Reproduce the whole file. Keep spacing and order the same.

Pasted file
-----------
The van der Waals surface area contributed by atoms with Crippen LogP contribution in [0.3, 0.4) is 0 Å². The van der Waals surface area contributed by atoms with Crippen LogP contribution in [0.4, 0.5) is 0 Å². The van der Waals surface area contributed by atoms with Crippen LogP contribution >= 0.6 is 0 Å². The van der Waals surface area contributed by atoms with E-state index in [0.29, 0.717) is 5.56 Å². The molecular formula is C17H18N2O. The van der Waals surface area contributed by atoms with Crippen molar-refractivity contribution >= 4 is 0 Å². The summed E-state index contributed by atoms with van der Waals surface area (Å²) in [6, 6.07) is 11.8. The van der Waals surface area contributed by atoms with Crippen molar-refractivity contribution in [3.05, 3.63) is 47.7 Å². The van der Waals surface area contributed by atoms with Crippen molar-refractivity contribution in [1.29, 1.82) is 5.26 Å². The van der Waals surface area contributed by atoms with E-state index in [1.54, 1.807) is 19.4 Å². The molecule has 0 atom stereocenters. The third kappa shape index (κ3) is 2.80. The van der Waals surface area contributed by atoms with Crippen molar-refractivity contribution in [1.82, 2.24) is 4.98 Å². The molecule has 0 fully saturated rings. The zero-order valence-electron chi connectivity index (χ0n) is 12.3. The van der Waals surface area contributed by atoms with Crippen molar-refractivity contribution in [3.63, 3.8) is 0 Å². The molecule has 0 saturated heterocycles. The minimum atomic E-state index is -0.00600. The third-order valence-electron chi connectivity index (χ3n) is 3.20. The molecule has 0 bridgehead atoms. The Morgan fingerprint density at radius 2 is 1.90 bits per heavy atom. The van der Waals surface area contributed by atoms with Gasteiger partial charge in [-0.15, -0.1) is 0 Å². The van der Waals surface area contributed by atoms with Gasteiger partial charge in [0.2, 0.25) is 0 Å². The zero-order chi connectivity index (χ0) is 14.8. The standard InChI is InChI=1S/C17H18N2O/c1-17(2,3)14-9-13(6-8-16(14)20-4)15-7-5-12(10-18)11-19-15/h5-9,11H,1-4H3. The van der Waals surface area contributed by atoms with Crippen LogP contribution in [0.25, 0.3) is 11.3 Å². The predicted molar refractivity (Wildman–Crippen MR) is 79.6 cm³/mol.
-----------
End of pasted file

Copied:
The van der Waals surface area contributed by atoms with Crippen LogP contribution in [0.3, 0.4) is 0 Å². The van der Waals surface area contributed by atoms with Crippen LogP contribution in [0.4, 0.5) is 0 Å². The van der Waals surface area contributed by atoms with Crippen LogP contribution >= 0.6 is 0 Å². The van der Waals surface area contributed by atoms with E-state index in [0.29, 0.717) is 5.56 Å². The molecular formula is C17H18N2O. The van der Waals surface area contributed by atoms with Crippen molar-refractivity contribution >= 4 is 0 Å². The summed E-state index contributed by atoms with van der Waals surface area (Å²) in [6, 6.07) is 11.8. The van der Waals surface area contributed by atoms with Crippen molar-refractivity contribution in [3.05, 3.63) is 47.7 Å². The van der Waals surface area contributed by atoms with Crippen molar-refractivity contribution in [1.29, 1.82) is 5.26 Å². The van der Waals surface area contributed by atoms with E-state index in [1.54, 1.807) is 19.4 Å². The molecule has 0 atom stereocenters. The third kappa shape index (κ3) is 2.80. The van der Waals surface area contributed by atoms with Crippen molar-refractivity contribution in [1.82, 2.24) is 4.98 Å². The molecule has 0 fully saturated rings. The zero-order valence-electron chi connectivity index (χ0n) is 12.3. The van der Waals surface area contributed by atoms with Crippen molar-refractivity contribution in [3.63, 3.8) is 0 Å². The molecule has 0 saturated heterocycles. The minimum atomic E-state index is -0.00600. The third-order valence-electron chi connectivity index (χ3n) is 3.20. The molecule has 0 bridgehead atoms. The Morgan fingerprint density at radius 2 is 1.90 bits per heavy atom. The van der Waals surface area contributed by atoms with Gasteiger partial charge in [-0.15, -0.1) is 0 Å². The van der Waals surface area contributed by atoms with Gasteiger partial charge in [0.2, 0.25) is 0 Å². The zero-order chi connectivity index (χ0) is 14.8. The standard InChI is InChI=1S/C17H18N2O/c1-17(2,3)14-9-13(6-8-16(14)20-4)15-7-5-12(10-18)11-19-15/h5-9,11H,1-4H3. The van der Waals surface area contributed by atoms with Crippen LogP contribution in [0.25, 0.3) is 11.3 Å². The predicted molar refractivity (Wildman–Crippen MR) is 79.6 cm³/mol.